The Potato and Vegetable Processors Forum (PVPF) which includes McCain Foods South Africa, Potato South Africa (PSA), Natures Garden and Lamberts Bay Foods, is lobbying the Government to institute a temporary prohibition on imports of frozen potato chips from the European Union as a consequence of market conditions impacted by COVID-19. Since 2000/01 potatoes accounted for approximately 45% of total vegetable crops produced in South Africa and contribute around R8.5 billion towards the economy. These numbers, however, are under threat due to a surplus of frozen and processed potato products in Europe, as a result of a decreased demand brought on by the COVID-19 pandemic worldwide, and significantly depressed prices. Cognisance must be taken that over and above the normal farm support that EU farmers receive, there were also special COVID-19 support measures afforded to potato producers.

André Jooste, CEO of Potato South Africa (PSA), says that the local potato industry has already suffered significantly from a decrease in demand as a result of COVID-19 related regulations, such as the closure of restaurants and fast food outlets, restricted trade and movement of informal traders. “The result was a significant drop in prices far below break-even prices for producers and a build-up of stock levels in the processing sector. A further blow due to low priced imports from other countries could be catastrophic.” As an indication of the size of the markets and potential severity of a surge in low prices imports, the EU produced 52 million tons of potatoes in 2018, of which 73.7% is produced in only six countries. In 2019 it was responsible for 68% of global export trade (including intra-EU trade) of French Fries. Volumes exported by the EU increased from 4.5 million tons in 2015 to 5.7 million tons in 2019; while exports are dominated mainly by two countries responsible for 81% of export trade. In comparison, South Africa produces approximately 230,000 tons of French Fries annually. The potential volumes available to be imported could have a detrimental effect on the South African market for years to come. New Zealand, Australia and the United Stated have shared similar concerns.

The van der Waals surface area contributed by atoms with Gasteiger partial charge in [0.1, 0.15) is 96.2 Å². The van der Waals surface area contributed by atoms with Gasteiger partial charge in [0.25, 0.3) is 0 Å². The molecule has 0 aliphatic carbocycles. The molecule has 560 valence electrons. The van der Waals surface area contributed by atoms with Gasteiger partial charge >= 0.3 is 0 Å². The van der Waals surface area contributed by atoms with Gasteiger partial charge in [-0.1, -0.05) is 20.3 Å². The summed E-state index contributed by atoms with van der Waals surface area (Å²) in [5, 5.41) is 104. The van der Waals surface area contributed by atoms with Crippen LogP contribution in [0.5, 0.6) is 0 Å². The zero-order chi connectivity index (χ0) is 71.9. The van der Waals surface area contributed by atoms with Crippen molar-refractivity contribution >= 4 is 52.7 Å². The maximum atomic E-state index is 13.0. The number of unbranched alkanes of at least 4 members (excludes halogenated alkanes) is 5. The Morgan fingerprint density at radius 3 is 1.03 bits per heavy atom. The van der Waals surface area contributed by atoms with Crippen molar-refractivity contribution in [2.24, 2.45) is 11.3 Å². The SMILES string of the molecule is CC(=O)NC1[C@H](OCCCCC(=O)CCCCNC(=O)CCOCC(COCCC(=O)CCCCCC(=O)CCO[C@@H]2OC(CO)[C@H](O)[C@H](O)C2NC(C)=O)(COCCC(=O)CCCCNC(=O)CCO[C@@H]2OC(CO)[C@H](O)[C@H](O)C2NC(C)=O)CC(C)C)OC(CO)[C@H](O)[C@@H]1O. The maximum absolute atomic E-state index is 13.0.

QUOTE of the week:

“The in store experience is often overlooked, as once shoppers have found the store, there’s generally no one there to help them on the floor, and besides, if they manage to find a desired size, the chances are it could be out of stock because the store is trying to minimise stockholding. Then to add to that, throw in a global pandemic that forces one to fear human exposure… It is key for retailers and brands to start tailoring their propositions accordingly. They need to define what their overall brand experience is; and what specific retail experiences are on hand to deliver for these different formats, balancing consistency, convenience, sales support, and product interaction.” – Michael Smollan, Chief Growth & Innovation Officer at Smollan, writing in


*Stocktake is a weekly roundup of current FMCG retailing and brand news, curated and edited by Retailing Africa Publisher & Editor, Louise Burgers. Keep the industry updated and send your announcements and news to:


Louise Burgers (previously Marsland) is the Publisher and Editor and Co-Founder of She has spent over 20 years writing about the FMCG retailing, marketing, media and advertising industry in South Africa and on the African continent. She has specialised in local and Africa consumer trends and is a passionate Afro-optimist who believes it is Africa’s time to rise again and that the Africa Continental Free Trade Agreement (AfCFTA) will be a global gamechanger in the next decade.